Former Army Chief of Staff in the Idi Amin regime, Retired Major General Yusuf Gowan, breathed his last on Friday, February 2, at the age of 85, at Arua Regional Referral Hospital.
Gowan succumbed to heart failure, as confirmed by Sheikh Abdumutalib Kiiza, a close relative of the deceased. Kiiza shared that Gowan had been unwell for a while, facing health challenges since early last year. Recent battles with malaria and repeated hospitalizations ultimately led to his heart failure.
On Thursday, February 1, Gowan was admitted to Arua Regional Referral Hospital, where his health further deteriorated.
Richard Andama Ferua, the former LC5 chairman of the then greater Arua District, praised Gowan as a disciplined former army officer who played a crucial role in establishing peace in the West Nile region. Ferua noted Gowan’s discipline, vision, and organizational skills, emphasizing his contribution to securing peace in the region.
Ferua highlighted Gowan’s role in mobilizing combatants during meetings, emphasizing his commitment to promoting peace and stability in West Nile. The former LC5 chairman expressed deep sorrow at Gowan’s passing, acknowledging the significant void left by his absence.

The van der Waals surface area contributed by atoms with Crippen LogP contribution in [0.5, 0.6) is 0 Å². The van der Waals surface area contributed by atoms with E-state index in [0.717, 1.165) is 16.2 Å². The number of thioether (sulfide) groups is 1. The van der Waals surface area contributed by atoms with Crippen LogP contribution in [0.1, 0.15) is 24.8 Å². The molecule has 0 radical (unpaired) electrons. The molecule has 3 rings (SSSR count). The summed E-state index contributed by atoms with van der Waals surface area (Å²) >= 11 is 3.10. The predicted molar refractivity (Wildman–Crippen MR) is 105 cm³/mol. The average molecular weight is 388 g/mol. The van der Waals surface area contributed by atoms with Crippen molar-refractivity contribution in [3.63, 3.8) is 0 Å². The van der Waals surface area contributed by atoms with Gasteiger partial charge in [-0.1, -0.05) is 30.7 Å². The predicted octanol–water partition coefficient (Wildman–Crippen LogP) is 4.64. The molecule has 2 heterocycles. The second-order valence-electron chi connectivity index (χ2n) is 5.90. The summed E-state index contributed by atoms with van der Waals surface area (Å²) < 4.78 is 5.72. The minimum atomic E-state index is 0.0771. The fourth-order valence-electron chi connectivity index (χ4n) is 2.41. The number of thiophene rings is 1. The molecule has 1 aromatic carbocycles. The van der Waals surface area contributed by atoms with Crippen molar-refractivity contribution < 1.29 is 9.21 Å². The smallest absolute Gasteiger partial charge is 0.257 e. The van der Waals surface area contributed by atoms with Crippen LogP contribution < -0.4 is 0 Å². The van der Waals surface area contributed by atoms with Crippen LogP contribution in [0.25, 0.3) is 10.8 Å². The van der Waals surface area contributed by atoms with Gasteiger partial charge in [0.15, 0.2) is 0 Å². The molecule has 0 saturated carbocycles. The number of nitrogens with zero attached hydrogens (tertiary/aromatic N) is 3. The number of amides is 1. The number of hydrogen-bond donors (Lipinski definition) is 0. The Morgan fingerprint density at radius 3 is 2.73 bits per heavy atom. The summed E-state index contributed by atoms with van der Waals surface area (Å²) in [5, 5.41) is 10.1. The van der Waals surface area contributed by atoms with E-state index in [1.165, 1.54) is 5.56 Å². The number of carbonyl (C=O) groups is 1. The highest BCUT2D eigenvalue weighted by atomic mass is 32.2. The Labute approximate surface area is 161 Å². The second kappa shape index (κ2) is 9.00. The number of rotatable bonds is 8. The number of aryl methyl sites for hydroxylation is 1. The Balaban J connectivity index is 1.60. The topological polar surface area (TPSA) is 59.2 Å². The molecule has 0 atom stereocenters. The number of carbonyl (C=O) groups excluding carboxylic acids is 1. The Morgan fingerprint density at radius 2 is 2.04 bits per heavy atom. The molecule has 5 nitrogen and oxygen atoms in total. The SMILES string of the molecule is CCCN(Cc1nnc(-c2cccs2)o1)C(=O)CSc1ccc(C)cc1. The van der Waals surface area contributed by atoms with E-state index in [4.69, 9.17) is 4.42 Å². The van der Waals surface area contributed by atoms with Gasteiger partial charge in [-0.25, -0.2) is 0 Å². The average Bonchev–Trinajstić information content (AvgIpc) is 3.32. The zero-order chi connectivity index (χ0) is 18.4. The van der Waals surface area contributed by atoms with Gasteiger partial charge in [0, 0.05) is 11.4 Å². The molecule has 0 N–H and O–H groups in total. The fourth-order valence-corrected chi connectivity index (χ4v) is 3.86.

Retired Major General Gowan played a unifying role during conflicts within the army, particularly between Kakwa and Aringa soldiers. Ferua explained that Gowan worked tirelessly to bring together splinter groups, particularly in the Former Uganda National Army (FUNA) and Uganda National Rescue Front (UNRF 1) sectors.
Serving the Idi Amin regime from 1972 to 1979, Gowan reportedly fled to exile in Bunia, DR Congo, in 1979. He later returned to Uganda, leading a civilian life until his demise.
Hailing from the Mijale clan in Lodonga sub-county, Yumbe District, Gowan resided in Abia Cell, Pangisa Ward, Arua Central Division, Arua city.
The late Major General Yusuf Gowan is set to be laid to rest on Saturday at the Muslim Cemetery in Arua city. His passing marks the end of a chapter in the history of a man who played a significant role during a tumultuous period in Uganda.